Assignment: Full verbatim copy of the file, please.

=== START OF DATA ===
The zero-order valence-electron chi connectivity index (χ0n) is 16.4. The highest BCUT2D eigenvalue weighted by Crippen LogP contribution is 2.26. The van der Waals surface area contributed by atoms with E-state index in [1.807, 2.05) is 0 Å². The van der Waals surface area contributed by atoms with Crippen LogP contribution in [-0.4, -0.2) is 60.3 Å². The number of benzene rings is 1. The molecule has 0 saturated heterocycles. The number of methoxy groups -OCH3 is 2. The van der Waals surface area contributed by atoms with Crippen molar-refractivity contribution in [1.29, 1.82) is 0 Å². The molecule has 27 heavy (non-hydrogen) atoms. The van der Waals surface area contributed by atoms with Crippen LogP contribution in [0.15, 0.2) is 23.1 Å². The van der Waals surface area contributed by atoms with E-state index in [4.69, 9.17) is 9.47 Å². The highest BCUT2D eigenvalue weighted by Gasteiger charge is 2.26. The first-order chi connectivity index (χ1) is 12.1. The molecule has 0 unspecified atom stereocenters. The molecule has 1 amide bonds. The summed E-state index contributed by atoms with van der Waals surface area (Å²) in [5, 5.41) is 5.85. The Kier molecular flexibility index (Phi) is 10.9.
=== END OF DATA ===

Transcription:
The zero-order valence-electron chi connectivity index (χ0n) is 16.4. The highest BCUT2D eigenvalue weighted by Crippen LogP contribution is 2.26. The van der Waals surface area contributed by atoms with E-state index in [1.807, 2.05) is 0 Å². The van der Waals surface area contributed by atoms with Crippen LogP contribution in [-0.4, -0.2) is 60.3 Å². The number of benzene rings is 1. The molecule has 0 saturated heterocycles. The number of methoxy groups -OCH3 is 2. The van der Waals surface area contributed by atoms with Crippen molar-refractivity contribution in [1.29, 1.82) is 0 Å². The molecule has 27 heavy (non-hydrogen) atoms. The van der Waals surface area contributed by atoms with Crippen LogP contribution in [0.15, 0.2) is 23.1 Å². The van der Waals surface area contributed by atoms with E-state index in [4.69, 9.17) is 9.47 Å². The highest BCUT2D eigenvalue weighted by Gasteiger charge is 2.26. The first-order chi connectivity index (χ1) is 12.1. The molecule has 0 unspecified atom stereocenters. The molecule has 1 amide bonds. The summed E-state index contributed by atoms with van der Waals surface area (Å²) in [5, 5.41) is 5.85. The Kier molecular flexibility index (Phi) is 10.9.